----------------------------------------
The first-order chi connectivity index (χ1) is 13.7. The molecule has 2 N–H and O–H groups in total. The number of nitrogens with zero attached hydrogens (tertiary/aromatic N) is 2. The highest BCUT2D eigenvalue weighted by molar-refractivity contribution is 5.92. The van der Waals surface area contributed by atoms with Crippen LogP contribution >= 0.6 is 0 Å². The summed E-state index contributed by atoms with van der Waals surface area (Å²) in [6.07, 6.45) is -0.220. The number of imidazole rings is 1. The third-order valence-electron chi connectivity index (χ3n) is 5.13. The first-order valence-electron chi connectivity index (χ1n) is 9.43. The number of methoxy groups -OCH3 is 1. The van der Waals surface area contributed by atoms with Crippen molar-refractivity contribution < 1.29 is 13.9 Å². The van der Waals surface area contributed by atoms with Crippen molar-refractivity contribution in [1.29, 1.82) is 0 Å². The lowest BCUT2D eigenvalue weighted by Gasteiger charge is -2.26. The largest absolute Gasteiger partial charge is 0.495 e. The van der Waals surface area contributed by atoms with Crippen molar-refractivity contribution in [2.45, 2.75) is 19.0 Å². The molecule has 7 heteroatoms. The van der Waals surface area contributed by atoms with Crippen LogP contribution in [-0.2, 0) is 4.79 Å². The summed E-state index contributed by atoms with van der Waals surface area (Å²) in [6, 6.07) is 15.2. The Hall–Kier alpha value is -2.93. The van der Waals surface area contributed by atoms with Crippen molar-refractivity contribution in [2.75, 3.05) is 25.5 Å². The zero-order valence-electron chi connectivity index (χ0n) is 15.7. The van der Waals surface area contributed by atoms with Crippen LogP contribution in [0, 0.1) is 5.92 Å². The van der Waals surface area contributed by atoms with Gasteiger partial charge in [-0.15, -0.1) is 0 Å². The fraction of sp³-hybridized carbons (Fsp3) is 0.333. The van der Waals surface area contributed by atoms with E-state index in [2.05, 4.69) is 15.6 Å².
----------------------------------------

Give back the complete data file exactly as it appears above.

The first-order chi connectivity index (χ1) is 13.7. The molecule has 2 N–H and O–H groups in total. The number of nitrogens with zero attached hydrogens (tertiary/aromatic N) is 2. The highest BCUT2D eigenvalue weighted by molar-refractivity contribution is 5.92. The van der Waals surface area contributed by atoms with Crippen LogP contribution >= 0.6 is 0 Å². The summed E-state index contributed by atoms with van der Waals surface area (Å²) in [6.07, 6.45) is -0.220. The number of imidazole rings is 1. The third-order valence-electron chi connectivity index (χ3n) is 5.13. The first-order valence-electron chi connectivity index (χ1n) is 9.43. The number of methoxy groups -OCH3 is 1. The van der Waals surface area contributed by atoms with Crippen molar-refractivity contribution < 1.29 is 13.9 Å². The van der Waals surface area contributed by atoms with Crippen molar-refractivity contribution in [1.29, 1.82) is 0 Å². The lowest BCUT2D eigenvalue weighted by Gasteiger charge is -2.26. The largest absolute Gasteiger partial charge is 0.495 e. The van der Waals surface area contributed by atoms with Crippen molar-refractivity contribution in [2.45, 2.75) is 19.0 Å². The molecule has 7 heteroatoms. The van der Waals surface area contributed by atoms with Crippen LogP contribution in [-0.2, 0) is 4.79 Å². The summed E-state index contributed by atoms with van der Waals surface area (Å²) in [6, 6.07) is 15.2. The Hall–Kier alpha value is -2.93. The van der Waals surface area contributed by atoms with Crippen molar-refractivity contribution in [2.75, 3.05) is 25.5 Å². The zero-order valence-electron chi connectivity index (χ0n) is 15.7. The van der Waals surface area contributed by atoms with Crippen LogP contribution in [0, 0.1) is 5.92 Å². The van der Waals surface area contributed by atoms with Gasteiger partial charge in [-0.15, -0.1) is 0 Å². The fraction of sp³-hybridized carbons (Fsp3) is 0.333. The van der Waals surface area contributed by atoms with E-state index in [2.05, 4.69) is 15.6 Å².